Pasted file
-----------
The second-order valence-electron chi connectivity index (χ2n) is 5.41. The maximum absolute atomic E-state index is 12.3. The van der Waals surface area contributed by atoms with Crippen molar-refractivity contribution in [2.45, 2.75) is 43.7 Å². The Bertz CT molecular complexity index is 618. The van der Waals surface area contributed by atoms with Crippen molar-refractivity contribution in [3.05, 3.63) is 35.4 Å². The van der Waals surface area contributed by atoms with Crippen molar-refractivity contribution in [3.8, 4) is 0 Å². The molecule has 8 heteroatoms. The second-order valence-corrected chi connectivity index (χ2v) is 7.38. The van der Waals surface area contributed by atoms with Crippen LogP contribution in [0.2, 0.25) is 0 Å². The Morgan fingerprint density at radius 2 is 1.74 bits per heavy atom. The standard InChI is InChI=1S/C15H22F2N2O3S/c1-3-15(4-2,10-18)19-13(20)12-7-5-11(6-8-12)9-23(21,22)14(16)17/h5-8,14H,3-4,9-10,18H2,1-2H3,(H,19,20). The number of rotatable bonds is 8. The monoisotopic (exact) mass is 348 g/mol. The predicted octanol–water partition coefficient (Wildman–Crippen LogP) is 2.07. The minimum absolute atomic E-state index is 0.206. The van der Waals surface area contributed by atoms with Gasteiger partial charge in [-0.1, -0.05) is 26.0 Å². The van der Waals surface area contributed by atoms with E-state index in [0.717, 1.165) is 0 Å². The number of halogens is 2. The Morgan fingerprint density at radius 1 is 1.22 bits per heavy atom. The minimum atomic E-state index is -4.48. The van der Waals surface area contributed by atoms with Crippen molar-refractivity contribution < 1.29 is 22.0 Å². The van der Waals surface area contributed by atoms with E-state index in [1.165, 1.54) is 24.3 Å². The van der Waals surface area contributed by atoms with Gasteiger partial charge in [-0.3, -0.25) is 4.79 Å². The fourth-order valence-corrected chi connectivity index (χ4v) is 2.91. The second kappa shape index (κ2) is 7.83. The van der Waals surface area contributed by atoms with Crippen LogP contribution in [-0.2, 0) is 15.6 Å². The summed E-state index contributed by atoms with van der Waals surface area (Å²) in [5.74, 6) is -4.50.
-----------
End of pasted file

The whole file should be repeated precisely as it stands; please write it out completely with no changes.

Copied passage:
The second-order valence-electron chi connectivity index (χ2n) is 5.41. The maximum absolute atomic E-state index is 12.3. The van der Waals surface area contributed by atoms with Crippen molar-refractivity contribution in [2.45, 2.75) is 43.7 Å². The Bertz CT molecular complexity index is 618. The van der Waals surface area contributed by atoms with Crippen molar-refractivity contribution in [3.05, 3.63) is 35.4 Å². The van der Waals surface area contributed by atoms with Crippen molar-refractivity contribution in [3.8, 4) is 0 Å². The molecule has 8 heteroatoms. The second-order valence-corrected chi connectivity index (χ2v) is 7.38. The van der Waals surface area contributed by atoms with Crippen LogP contribution in [0.2, 0.25) is 0 Å². The Morgan fingerprint density at radius 2 is 1.74 bits per heavy atom. The standard InChI is InChI=1S/C15H22F2N2O3S/c1-3-15(4-2,10-18)19-13(20)12-7-5-11(6-8-12)9-23(21,22)14(16)17/h5-8,14H,3-4,9-10,18H2,1-2H3,(H,19,20). The number of rotatable bonds is 8. The monoisotopic (exact) mass is 348 g/mol. The predicted octanol–water partition coefficient (Wildman–Crippen LogP) is 2.07. The minimum absolute atomic E-state index is 0.206. The van der Waals surface area contributed by atoms with Gasteiger partial charge in [-0.1, -0.05) is 26.0 Å². The van der Waals surface area contributed by atoms with E-state index in [0.717, 1.165) is 0 Å². The number of halogens is 2. The Morgan fingerprint density at radius 1 is 1.22 bits per heavy atom. The minimum atomic E-state index is -4.48. The van der Waals surface area contributed by atoms with Crippen molar-refractivity contribution < 1.29 is 22.0 Å². The van der Waals surface area contributed by atoms with E-state index in [1.165, 1.54) is 24.3 Å². The van der Waals surface area contributed by atoms with Gasteiger partial charge in [-0.3, -0.25) is 4.79 Å². The fourth-order valence-corrected chi connectivity index (χ4v) is 2.91. The second kappa shape index (κ2) is 7.83. The van der Waals surface area contributed by atoms with Crippen LogP contribution in [-0.2, 0) is 15.6 Å². The summed E-state index contributed by atoms with van der Waals surface area (Å²) in [5.74, 6) is -4.50.